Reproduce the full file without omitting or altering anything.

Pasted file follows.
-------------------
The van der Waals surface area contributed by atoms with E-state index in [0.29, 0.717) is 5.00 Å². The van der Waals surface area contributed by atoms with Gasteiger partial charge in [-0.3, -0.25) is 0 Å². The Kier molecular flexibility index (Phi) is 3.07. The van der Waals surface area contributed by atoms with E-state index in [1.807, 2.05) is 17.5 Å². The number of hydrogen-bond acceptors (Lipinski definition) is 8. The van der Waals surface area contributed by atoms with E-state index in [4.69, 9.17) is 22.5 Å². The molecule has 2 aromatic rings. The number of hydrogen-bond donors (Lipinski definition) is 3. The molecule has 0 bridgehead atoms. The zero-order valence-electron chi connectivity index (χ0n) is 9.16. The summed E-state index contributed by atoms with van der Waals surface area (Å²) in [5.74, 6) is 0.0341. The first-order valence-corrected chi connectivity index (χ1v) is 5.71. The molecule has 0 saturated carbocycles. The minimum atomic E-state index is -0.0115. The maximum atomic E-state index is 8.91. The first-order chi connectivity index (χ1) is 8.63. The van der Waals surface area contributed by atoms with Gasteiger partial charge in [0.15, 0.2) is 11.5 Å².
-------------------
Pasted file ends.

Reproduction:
The van der Waals surface area contributed by atoms with E-state index in [0.29, 0.717) is 5.00 Å². The van der Waals surface area contributed by atoms with Gasteiger partial charge in [-0.3, -0.25) is 0 Å². The Kier molecular flexibility index (Phi) is 3.07. The van der Waals surface area contributed by atoms with E-state index in [1.807, 2.05) is 17.5 Å². The number of hydrogen-bond acceptors (Lipinski definition) is 8. The van der Waals surface area contributed by atoms with E-state index in [4.69, 9.17) is 22.5 Å². The molecule has 2 aromatic rings. The number of hydrogen-bond donors (Lipinski definition) is 3. The molecule has 0 bridgehead atoms. The zero-order valence-electron chi connectivity index (χ0n) is 9.16. The summed E-state index contributed by atoms with van der Waals surface area (Å²) in [5.74, 6) is 0.0341. The first-order valence-corrected chi connectivity index (χ1v) is 5.71. The molecule has 0 saturated carbocycles. The minimum atomic E-state index is -0.0115. The maximum atomic E-state index is 8.91. The first-order chi connectivity index (χ1) is 8.63. The van der Waals surface area contributed by atoms with Gasteiger partial charge in [0.15, 0.2) is 11.5 Å².